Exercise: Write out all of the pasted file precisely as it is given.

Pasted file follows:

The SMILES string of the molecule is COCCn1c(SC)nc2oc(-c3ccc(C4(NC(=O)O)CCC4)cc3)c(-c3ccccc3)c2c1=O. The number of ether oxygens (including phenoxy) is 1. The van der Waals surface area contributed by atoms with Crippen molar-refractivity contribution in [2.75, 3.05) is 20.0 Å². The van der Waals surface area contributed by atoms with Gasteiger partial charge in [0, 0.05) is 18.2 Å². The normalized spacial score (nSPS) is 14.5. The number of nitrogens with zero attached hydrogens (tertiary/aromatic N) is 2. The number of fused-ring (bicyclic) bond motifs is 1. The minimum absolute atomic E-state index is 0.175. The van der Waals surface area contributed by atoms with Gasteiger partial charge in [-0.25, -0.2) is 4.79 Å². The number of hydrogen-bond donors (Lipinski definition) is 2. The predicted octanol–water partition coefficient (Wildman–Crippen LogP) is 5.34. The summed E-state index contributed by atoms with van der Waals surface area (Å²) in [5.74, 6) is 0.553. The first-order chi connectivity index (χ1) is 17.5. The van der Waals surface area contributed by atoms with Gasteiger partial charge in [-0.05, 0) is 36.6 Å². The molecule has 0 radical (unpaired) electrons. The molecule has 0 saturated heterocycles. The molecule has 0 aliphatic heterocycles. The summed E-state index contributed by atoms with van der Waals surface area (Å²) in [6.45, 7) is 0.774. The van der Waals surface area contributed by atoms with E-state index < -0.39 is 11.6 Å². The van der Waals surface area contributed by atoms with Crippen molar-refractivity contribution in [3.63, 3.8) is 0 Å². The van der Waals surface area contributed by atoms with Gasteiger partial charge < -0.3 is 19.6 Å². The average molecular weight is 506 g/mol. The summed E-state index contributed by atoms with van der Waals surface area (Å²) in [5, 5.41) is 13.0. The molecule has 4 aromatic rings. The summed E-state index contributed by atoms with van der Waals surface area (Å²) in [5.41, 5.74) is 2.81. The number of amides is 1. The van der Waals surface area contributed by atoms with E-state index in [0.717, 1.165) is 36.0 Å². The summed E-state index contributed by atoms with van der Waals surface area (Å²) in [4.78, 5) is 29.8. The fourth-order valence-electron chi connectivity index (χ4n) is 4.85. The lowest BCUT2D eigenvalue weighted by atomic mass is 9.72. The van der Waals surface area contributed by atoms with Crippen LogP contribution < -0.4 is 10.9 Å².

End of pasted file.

The SMILES string of the molecule is COCCn1c(SC)nc2oc(-c3ccc(C4(NC(=O)O)CCC4)cc3)c(-c3ccccc3)c2c1=O. The number of ether oxygens (including phenoxy) is 1. The van der Waals surface area contributed by atoms with Crippen molar-refractivity contribution in [2.75, 3.05) is 20.0 Å². The van der Waals surface area contributed by atoms with Gasteiger partial charge in [0, 0.05) is 18.2 Å². The normalized spacial score (nSPS) is 14.5. The number of nitrogens with zero attached hydrogens (tertiary/aromatic N) is 2. The number of fused-ring (bicyclic) bond motifs is 1. The minimum absolute atomic E-state index is 0.175. The van der Waals surface area contributed by atoms with Gasteiger partial charge in [-0.25, -0.2) is 4.79 Å². The number of hydrogen-bond donors (Lipinski definition) is 2. The predicted octanol–water partition coefficient (Wildman–Crippen LogP) is 5.34. The summed E-state index contributed by atoms with van der Waals surface area (Å²) in [5.74, 6) is 0.553. The first-order chi connectivity index (χ1) is 17.5. The van der Waals surface area contributed by atoms with Gasteiger partial charge in [-0.05, 0) is 36.6 Å². The molecule has 0 radical (unpaired) electrons. The molecule has 0 saturated heterocycles. The molecule has 0 aliphatic heterocycles. The summed E-state index contributed by atoms with van der Waals surface area (Å²) in [6.45, 7) is 0.774. The van der Waals surface area contributed by atoms with E-state index < -0.39 is 11.6 Å². The van der Waals surface area contributed by atoms with Crippen molar-refractivity contribution in [3.63, 3.8) is 0 Å². The van der Waals surface area contributed by atoms with Gasteiger partial charge < -0.3 is 19.6 Å². The average molecular weight is 506 g/mol. The summed E-state index contributed by atoms with van der Waals surface area (Å²) in [5, 5.41) is 13.0. The molecule has 4 aromatic rings. The summed E-state index contributed by atoms with van der Waals surface area (Å²) in [5.41, 5.74) is 2.81. The number of amides is 1. The van der Waals surface area contributed by atoms with E-state index in [0.717, 1.165) is 36.0 Å². The summed E-state index contributed by atoms with van der Waals surface area (Å²) in [4.78, 5) is 29.8. The fourth-order valence-electron chi connectivity index (χ4n) is 4.85. The lowest BCUT2D eigenvalue weighted by atomic mass is 9.72. The van der Waals surface area contributed by atoms with Crippen LogP contribution < -0.4 is 10.9 Å².